“Though seeing, they do not see;
though hearing, they do not hear or understand."
How true those words ring still today. Few grasp the opportunities laid before us or the truths that go in one ear and out the other. The football players in the clip, they saw a boy in need. Choe perceived what flew by the others. And that twenty dollar bill was hiding in my plain sight. And sometimes, I wonder what else I'm missing.


Copy and paste the link below to watch the clip to which I'm referring:
http://www.upworthy.com/their-son-wasnt-a-popular-kid-imagine-their-surprise-when-this-happened-right-before-their-eyes?c=reccon1

Applicable quote of the day:

"I was brought up as an only child, and we were very close. But when I was 14, we got evicted. We came home to a padlock, and I looked up at my mom and she was crying, and there was nothing to do."
Dwayne Johnson


God bless,
Steve
Luke 18:1

www.hawleybooks.com
E-mail me at steve@hawleybooks.com

Tuesday, October 14, 2014

Witnessing At The Neighborhood Wal-Mart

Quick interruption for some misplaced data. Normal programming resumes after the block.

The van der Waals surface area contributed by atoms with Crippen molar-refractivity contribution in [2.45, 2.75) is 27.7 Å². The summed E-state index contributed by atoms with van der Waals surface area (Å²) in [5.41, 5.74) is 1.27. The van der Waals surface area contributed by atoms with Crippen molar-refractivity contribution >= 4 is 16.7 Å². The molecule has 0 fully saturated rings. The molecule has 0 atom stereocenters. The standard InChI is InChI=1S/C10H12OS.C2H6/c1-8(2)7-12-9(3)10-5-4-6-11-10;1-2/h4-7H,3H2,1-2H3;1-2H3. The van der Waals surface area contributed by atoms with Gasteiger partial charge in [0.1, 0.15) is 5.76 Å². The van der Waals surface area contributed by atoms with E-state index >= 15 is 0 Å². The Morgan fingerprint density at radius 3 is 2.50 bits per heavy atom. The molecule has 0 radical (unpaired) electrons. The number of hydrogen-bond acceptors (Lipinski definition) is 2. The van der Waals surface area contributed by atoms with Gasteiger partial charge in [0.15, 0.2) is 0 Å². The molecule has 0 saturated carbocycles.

Kiley walked by me at lunch today and greeted me with these five words:
"I saw you at WAL-MART!"
It was true. Friday afternoon, after a haircut and swimming, I stopped by the Wal-Mart two block from WCS to to do my weekly stock up on groceries. As i waited in the checkout line, I saw Kiley, a fourth grader, and her second grade brother Solomon walk by with their mom. They went to the self scanning line and din't see me. As the young lady finished ringing up my order, I snuck over the three lanes to the do it yourself line to surprise them. It's funny but little kids don't always believe deep down that teachers exist outside of school walls. They were obviously happy to see me and it was mutual. But that's not what made it memorable for me. Apparently, their mom allowed